November 16, 2019 - Frans Hals Museum - Lubaina Himid : The Grab Test / Marianna Simnett: My Broken Animal
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November 16, 2019

Frans Hals Museum

Top: Lubaina Himid, Naming the Money, 2004. Plywood, acrylic, mixed media. Bottom: Marianna Simnett, The Bird Game (still), 2019. Film. Courtesy the artist, FVU, the Rothschild Foundation and the Frans Hals Museum.

Lubaina Himid : The Grab Test
Marianna Simnett: My Broken Animal
November 16, 2019–February 23, 2020

Frans Hals Museum
Hal – Grote Markt 16
Hof – Groot Heiligland 62
2011 ES Haarlem
The Netherlands
Hours: Tuesday–Saturday 11am–5pm,
Sunday 12–5pm

T +31 23 511 5775
meet@franshalsmuseum.nl

www.franshalsmuseum.nl
Instagram

Lubaina Himid : The Grab Test
Marianna Simnett: My Broken Animal
November 16, 2019–February 23, 2020

Frans Hals Museum
Hal – Grote Markt 16
Hof – Groot Heiligland 62
2011 ES Haarlem
The Netherlands
Hours: Tuesday–Saturday 11am–5pm,
Sunday 12–5pm

T +31 23 511 5775
meet@franshalsmuseum.nl

www.franshalsmuseum.nl
Instagram

Normal is different, the ordinary not good enough
From November 16, the Frans Hals Museum’s Hal building will present solo exhibitions by Lubaina Himid and Marianna Simnett, two leading British artists from different generations. A diptych, in which, each in their own inimitable way, invite visitors to contemplate the Western cultural canon and the corporeal in a world dominated by technology. Lubaina Himid was the first black female winner of the Turner Prize, the UK’s most prestigious contemporary art award. Director Ann Demeester: "Both artists produce work that is visually powerful and simultaneously poses (at times, uncomfortable) questions about power, colonialism, corporeality and technology." The Frans Hals Museum presentation is Simnett and Himid’s first solo exhibition in the Netherlands. Both artists have composed new work for these exhibitions.


Lubaina Himid: The Grab Test
Lubaina Himid’s work revolves around the representation of all that’s considered unimportant: ignored, marginalised or preferably unseen. It is from this critical perspective that she examines the western cultural canon. She uses her vibrant, poetic paintings, painted objects and textiles to conceive an alternative narrative, to represent those who were often invisible to art history and the mass media, and she makes deliberate (historical) oversights. Himid focuses on everyday forms of creativity—such as industry and (female) domestic work—which are often considered less important than the traditionally masculine, professional, high art expressions.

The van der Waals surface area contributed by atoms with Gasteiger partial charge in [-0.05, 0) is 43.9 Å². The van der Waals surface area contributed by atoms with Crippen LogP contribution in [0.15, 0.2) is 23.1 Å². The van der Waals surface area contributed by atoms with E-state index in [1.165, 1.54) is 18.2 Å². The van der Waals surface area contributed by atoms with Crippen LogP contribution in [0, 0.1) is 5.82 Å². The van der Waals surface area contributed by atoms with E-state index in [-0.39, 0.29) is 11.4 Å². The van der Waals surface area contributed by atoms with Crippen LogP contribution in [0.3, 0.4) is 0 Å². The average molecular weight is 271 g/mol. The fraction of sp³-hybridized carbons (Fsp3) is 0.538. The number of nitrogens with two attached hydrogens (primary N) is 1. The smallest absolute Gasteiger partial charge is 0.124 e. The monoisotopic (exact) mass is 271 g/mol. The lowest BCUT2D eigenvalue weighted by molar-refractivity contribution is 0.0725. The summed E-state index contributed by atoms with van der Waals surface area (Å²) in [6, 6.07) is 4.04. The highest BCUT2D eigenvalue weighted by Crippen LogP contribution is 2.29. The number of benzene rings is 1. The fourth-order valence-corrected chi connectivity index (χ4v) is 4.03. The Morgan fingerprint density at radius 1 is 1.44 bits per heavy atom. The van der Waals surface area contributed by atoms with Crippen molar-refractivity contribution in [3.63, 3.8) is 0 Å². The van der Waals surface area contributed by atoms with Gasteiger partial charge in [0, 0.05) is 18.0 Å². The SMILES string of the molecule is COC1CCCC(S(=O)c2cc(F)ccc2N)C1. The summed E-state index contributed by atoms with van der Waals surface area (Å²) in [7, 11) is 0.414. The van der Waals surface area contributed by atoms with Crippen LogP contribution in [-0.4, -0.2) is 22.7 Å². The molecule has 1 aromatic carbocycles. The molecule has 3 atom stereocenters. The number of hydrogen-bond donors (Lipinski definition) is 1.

A selection of Himid's existing work will be on show in The Grab Test exhibition in the museum’s Hal building. The works invariably touch on the "textile" theme and flaunt her love for colour, embellishment and pattern. Himid is convinced that fabrics and textiles convey messages that we absorb from childhood. And she actively draws attention to the invisible makers behind the showpieces of our Western, colonial culture.

Special creation for The Vleeshal and Hof
Following the fall of Antwerp in 1585, and partly due to the influence of specialised textile workers from the Southern Netherlands, 17th-century Haarlem evolved into the weaving centre for the precious damask fabric. The Frans Hals museum boasts a beautiful damask collection which the Hof will, for the first time in a long while, display in a presentation and selection chosen by Lubaina Himid. Himid pored over the motifs depicted on the damasks, which typically symbolise expressions of power display and prestige. They inspired her to paint a large section of fabric that will adorn the monumental Vleeshal on the Grote Markt. This work, which was specially commissioned by the museum, will be draped around the hall’s stone pillars and displayed in such a way that the paintings are readily visible.


Marianna Simnett: My Broken Animal
In 2015, Marianna Simnett won the coveted Jerwood/FVU award and, in 2017, was shortlisted for the Jarman Award. Her work has been exhibited at the Serpentine Galleries in London, Copenhagen Contemporary and the New Museum in New York. In her videos, Simnett narrates provocative, modern folktales for the 21st century—folktales that often convey the impression of cruelty and question prevailing morals. Female protagonists play the leading role in her films and performances, and demand a new approach to corporeality, one that goes beyond traditional gender representations. Their bodies are transformed using the latest technology.
 

In the My Broken Animal exhibition, two films feature prominently in addition to the haunting Faint With Light installation from 2016; The Needle and the Larnyx (2016) and The Bird Game (2019). Marianna Simnett specifically produced the latter for the Frans Hals Museum presentation. The museum co-produced this film with the Rothschild Foundation and the Film and Video Umbrella in London. The museum has invested in the production and has also purchased an edition of the work. My Broken Animal additionally incorporates twonew sculptural works which Simnett created specially for the Frans Hals Museum exhibition.

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